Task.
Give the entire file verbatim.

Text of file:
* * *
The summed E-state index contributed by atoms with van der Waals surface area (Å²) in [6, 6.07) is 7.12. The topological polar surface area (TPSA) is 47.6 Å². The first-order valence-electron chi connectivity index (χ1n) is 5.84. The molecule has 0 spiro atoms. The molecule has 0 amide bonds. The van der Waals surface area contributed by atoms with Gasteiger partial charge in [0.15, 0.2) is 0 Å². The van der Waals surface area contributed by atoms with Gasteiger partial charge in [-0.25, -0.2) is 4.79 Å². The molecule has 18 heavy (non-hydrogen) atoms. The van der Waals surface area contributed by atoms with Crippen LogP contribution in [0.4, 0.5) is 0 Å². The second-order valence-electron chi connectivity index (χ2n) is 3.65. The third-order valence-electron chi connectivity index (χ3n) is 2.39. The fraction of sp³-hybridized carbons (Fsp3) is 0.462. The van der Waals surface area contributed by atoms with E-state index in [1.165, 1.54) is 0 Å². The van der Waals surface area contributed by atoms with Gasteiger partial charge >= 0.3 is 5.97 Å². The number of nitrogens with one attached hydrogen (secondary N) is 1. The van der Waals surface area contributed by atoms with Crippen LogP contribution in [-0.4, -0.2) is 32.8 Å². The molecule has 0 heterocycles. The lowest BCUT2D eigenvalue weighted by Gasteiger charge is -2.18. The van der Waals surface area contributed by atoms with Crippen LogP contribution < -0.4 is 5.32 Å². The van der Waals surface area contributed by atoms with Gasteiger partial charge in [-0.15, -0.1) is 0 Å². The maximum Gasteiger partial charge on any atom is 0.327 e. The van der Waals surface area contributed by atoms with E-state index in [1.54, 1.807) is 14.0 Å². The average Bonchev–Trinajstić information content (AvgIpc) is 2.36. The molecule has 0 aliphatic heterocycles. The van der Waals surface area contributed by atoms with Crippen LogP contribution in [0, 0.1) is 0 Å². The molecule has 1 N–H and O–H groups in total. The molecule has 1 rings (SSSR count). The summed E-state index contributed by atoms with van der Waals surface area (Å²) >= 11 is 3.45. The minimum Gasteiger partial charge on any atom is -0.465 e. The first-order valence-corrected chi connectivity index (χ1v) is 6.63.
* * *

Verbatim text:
The summed E-state index contributed by atoms with van der Waals surface area (Å²) in [6, 6.07) is 7.12. The topological polar surface area (TPSA) is 47.6 Å². The first-order valence-electron chi connectivity index (χ1n) is 5.84. The molecule has 0 spiro atoms. The molecule has 0 amide bonds. The van der Waals surface area contributed by atoms with Gasteiger partial charge in [0.15, 0.2) is 0 Å². The van der Waals surface area contributed by atoms with Gasteiger partial charge in [-0.25, -0.2) is 4.79 Å². The molecule has 18 heavy (non-hydrogen) atoms. The van der Waals surface area contributed by atoms with Crippen LogP contribution in [0.4, 0.5) is 0 Å². The second-order valence-electron chi connectivity index (χ2n) is 3.65. The third-order valence-electron chi connectivity index (χ3n) is 2.39. The fraction of sp³-hybridized carbons (Fsp3) is 0.462. The van der Waals surface area contributed by atoms with E-state index in [1.165, 1.54) is 0 Å². The van der Waals surface area contributed by atoms with Gasteiger partial charge >= 0.3 is 5.97 Å². The number of nitrogens with one attached hydrogen (secondary N) is 1. The van der Waals surface area contributed by atoms with Crippen LogP contribution in [-0.4, -0.2) is 32.8 Å². The molecule has 0 heterocycles. The lowest BCUT2D eigenvalue weighted by Gasteiger charge is -2.18. The van der Waals surface area contributed by atoms with Crippen LogP contribution < -0.4 is 5.32 Å². The van der Waals surface area contributed by atoms with Gasteiger partial charge in [-0.15, -0.1) is 0 Å². The maximum Gasteiger partial charge on any atom is 0.327 e. The van der Waals surface area contributed by atoms with E-state index in [1.54, 1.807) is 14.0 Å². The average Bonchev–Trinajstić information content (AvgIpc) is 2.36. The molecule has 0 aliphatic heterocycles. The van der Waals surface area contributed by atoms with Crippen LogP contribution in [0, 0.1) is 0 Å². The molecule has 1 N–H and O–H groups in total. The molecule has 1 rings (SSSR count). The summed E-state index contributed by atoms with van der Waals surface area (Å²) >= 11 is 3.45. The minimum Gasteiger partial charge on any atom is -0.465 e. The first-order valence-corrected chi connectivity index (χ1v) is 6.63.